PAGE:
Current Activities: Prosser is an INSSP Officer (Asia-Pacific region) at International Atomic Energy Agency. He was previously a Senior Analyst with the United Nations Interregional Crime and Justice Research Institute (UNICRI) in Geneva, Switzerland. UNICRI’s major goals include formulating and implementing improved policies in the field of crime prevention and criminal justice. He was responsible for guiding national officials in developing strategies for chemical, biological, radiological and nuclear risk mitigation. He also performed analysis regarding the impact of emerging technologies on global security.
He has been a participant in the UN Counter-Terrorism Implementation Task Force (CTITF) Working Group on Weapons of Mass Destruction (WMD) since 2009, was a member of UNICRI Delegation at the Meeting of State Parties to the Biological Weapons Convention (BWC), Palais des Nations, Geneva, in December 2017, and is a member of the International Studies Association. He wrote “Status Ambitions and Iranian Nuclear Reversal” in Strategic Studies Quarterly in summer 2017. In May 2017 he gave two lectures, one entitled “Introduction to Chemical and Biological Materials and Weapons” and another entitled “Understanding the Risks of CBRN Terrorism’” at the UNICRI Specialized Course in Turin, Italy. He gave a presentation on “What are the Present and Future Risks in the Area of Biosafety and Biosecurity?” at a side event of the Eighth Review Conference of the Biological Weapons Convention in Geneva in November 2016. He organized a panel discussion “Governing Security in the Global Information Age: Counteracting the Risks of Chemical, Biological, Radiological and Nuclear Terrorism,” and presented a paper entitled “Weapon of Mass Protection: Security Governance and the Non-state CBRN Threat,” at the Annual Convention of the International Studies Association in San Diego on April 1-4, 2012.
He received a PhD in International Relations in 2010 from the Graduate Institute of International and Development Studies, which is affiliated with the University of Geneva. He researched U.S. nonproliferation policy and nuclear policies in emerging nuclear states. His thesis is entitled “Nuclearization and Its Discontents: Status, Security, and the Pathways to Nuclear Reversal.” His doctoral thesis examines the question of why so many states have forsworn nuclear weapons. It applies quantitative methods and sociological insights on status and prestige to comprehend states’ nuclear choices.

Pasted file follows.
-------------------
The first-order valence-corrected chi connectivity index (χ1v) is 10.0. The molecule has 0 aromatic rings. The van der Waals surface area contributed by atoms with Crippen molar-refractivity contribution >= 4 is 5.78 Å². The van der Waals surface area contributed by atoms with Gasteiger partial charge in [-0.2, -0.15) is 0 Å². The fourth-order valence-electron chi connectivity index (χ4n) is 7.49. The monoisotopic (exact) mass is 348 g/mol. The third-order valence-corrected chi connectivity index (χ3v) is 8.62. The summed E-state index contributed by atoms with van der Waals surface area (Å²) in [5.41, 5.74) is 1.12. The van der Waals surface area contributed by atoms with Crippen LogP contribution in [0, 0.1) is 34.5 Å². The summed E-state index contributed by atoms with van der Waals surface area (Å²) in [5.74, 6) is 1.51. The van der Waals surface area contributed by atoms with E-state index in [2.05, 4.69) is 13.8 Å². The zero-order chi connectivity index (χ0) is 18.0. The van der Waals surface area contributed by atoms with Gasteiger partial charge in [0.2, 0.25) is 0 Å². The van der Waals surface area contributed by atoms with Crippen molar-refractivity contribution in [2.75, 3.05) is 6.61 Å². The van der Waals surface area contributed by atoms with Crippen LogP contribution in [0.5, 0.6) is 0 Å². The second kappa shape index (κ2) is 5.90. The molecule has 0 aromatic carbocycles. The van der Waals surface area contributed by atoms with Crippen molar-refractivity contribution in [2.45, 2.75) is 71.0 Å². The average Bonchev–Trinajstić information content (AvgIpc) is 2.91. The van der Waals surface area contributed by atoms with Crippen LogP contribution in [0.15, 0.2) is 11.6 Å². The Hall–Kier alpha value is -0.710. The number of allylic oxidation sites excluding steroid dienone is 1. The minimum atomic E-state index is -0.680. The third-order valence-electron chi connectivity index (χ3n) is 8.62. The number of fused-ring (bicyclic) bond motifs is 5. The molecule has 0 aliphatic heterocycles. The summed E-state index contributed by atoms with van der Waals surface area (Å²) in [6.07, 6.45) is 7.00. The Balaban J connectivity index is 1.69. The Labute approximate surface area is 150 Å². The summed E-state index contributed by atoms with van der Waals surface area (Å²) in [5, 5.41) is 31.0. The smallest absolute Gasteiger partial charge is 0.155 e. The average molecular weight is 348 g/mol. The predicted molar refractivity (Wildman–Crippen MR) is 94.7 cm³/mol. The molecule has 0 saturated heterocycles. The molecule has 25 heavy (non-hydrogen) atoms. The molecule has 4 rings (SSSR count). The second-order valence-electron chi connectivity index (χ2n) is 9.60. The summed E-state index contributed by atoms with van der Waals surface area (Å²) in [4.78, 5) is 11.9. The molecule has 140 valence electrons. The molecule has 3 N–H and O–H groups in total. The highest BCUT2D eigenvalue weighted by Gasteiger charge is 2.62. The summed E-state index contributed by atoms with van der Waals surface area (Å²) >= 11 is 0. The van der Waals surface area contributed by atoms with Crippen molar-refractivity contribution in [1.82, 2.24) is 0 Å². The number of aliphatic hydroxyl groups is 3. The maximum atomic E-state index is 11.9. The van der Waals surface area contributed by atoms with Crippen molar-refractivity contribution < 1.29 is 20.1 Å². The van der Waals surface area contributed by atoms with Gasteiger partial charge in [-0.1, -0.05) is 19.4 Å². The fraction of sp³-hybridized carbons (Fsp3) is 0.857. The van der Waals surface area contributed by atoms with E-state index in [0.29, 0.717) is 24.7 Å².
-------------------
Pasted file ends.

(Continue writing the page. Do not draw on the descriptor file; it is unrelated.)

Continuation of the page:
He worked as a Graduate Assistant in the Political Science Dept. of the Graduate Institute of International and Development Studies. In November 2006 he received first prize in the American Academy of Diplomacy’s 2006 Leonard Marks Essay Contest for Creative Thought and Writing on American Foreign Policy for his essay titled “Engaging Iran to Impose Limits on its Nuclear Program.” As part of the prize, he met with Under Secretary for Political Affairs Nicholas Burns at the State Dept. to discuss his essay, and he also defended the essay before a distinguished panel of former US ambassadors at the American Academy of Diplomacy. He wrote “Criminal Pursuits,” a letter to the editor in the Bulletin of the Atomic Scientists (March/April 2007) about the A. Q. Khan network and state incentives to acquire nuclear weapons. He presented “The Paths to Restraint: Explaining Why States Abandon (or Embrace) the Nuclear Option,” Annual Jan Tinbergen European Peace Science Conference in Amsterdam in June 2007. In February-March 2006, he traveled to India with the help of a grant from the Tokyo Foundation (SYLFF Fellows Mobility Program). In India, he was a visiting fellow at Jawaharlal Nehru University and interviewed nuclear policy experts in New Delhi in support of his academic research. He is a member of the American Political Science Association, the International Studies Association, and the Peace Science Society International.